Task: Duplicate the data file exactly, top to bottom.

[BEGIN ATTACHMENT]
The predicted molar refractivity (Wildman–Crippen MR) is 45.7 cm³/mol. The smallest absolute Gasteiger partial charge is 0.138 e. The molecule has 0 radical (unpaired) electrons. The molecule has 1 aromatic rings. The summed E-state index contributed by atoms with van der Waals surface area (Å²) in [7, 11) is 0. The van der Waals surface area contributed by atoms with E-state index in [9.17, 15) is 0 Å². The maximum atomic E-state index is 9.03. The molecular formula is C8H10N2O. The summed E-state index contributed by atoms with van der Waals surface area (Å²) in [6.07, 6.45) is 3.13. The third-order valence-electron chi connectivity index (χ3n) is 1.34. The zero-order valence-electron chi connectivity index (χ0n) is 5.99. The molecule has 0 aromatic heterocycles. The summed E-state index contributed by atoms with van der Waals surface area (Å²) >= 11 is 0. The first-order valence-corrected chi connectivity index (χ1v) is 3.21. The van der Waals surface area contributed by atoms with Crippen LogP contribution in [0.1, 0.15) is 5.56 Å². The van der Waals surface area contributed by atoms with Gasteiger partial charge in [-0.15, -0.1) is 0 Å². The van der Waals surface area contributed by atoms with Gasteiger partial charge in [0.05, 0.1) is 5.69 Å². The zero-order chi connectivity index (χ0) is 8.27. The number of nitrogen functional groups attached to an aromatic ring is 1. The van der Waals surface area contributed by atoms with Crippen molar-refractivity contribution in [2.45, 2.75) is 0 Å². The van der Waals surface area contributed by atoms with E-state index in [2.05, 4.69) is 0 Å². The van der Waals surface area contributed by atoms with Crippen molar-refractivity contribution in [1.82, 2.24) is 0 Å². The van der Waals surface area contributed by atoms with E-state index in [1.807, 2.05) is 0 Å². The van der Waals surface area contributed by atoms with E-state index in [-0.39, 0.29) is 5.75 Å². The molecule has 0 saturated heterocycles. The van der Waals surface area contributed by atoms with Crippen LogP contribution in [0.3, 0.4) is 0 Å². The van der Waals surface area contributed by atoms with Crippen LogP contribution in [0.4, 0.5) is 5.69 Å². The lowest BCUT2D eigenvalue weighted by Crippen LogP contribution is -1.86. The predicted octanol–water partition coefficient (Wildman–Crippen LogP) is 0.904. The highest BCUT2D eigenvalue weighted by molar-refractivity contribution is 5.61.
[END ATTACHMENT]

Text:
The predicted molar refractivity (Wildman–Crippen MR) is 45.7 cm³/mol. The smallest absolute Gasteiger partial charge is 0.138 e. The molecule has 0 radical (unpaired) electrons. The molecule has 1 aromatic rings. The summed E-state index contributed by atoms with van der Waals surface area (Å²) in [7, 11) is 0. The van der Waals surface area contributed by atoms with E-state index in [9.17, 15) is 0 Å². The maximum atomic E-state index is 9.03. The molecular formula is C8H10N2O. The summed E-state index contributed by atoms with van der Waals surface area (Å²) in [6.07, 6.45) is 3.13. The third-order valence-electron chi connectivity index (χ3n) is 1.34. The zero-order valence-electron chi connectivity index (χ0n) is 5.99. The molecule has 0 aromatic heterocycles. The summed E-state index contributed by atoms with van der Waals surface area (Å²) >= 11 is 0. The first-order valence-corrected chi connectivity index (χ1v) is 3.21. The van der Waals surface area contributed by atoms with Crippen LogP contribution in [0.1, 0.15) is 5.56 Å². The van der Waals surface area contributed by atoms with Gasteiger partial charge in [-0.15, -0.1) is 0 Å². The van der Waals surface area contributed by atoms with Gasteiger partial charge in [0.05, 0.1) is 5.69 Å². The zero-order chi connectivity index (χ0) is 8.27. The number of nitrogen functional groups attached to an aromatic ring is 1. The van der Waals surface area contributed by atoms with Crippen molar-refractivity contribution in [2.45, 2.75) is 0 Å². The van der Waals surface area contributed by atoms with E-state index in [2.05, 4.69) is 0 Å². The van der Waals surface area contributed by atoms with Crippen molar-refractivity contribution in [1.82, 2.24) is 0 Å². The van der Waals surface area contributed by atoms with E-state index in [1.807, 2.05) is 0 Å². The van der Waals surface area contributed by atoms with E-state index in [-0.39, 0.29) is 5.75 Å². The molecule has 0 saturated heterocycles. The van der Waals surface area contributed by atoms with Crippen LogP contribution in [0.3, 0.4) is 0 Å². The van der Waals surface area contributed by atoms with Crippen LogP contribution in [0.4, 0.5) is 5.69 Å². The lowest BCUT2D eigenvalue weighted by Crippen LogP contribution is -1.86. The predicted octanol–water partition coefficient (Wildman–Crippen LogP) is 0.904. The highest BCUT2D eigenvalue weighted by molar-refractivity contribution is 5.61.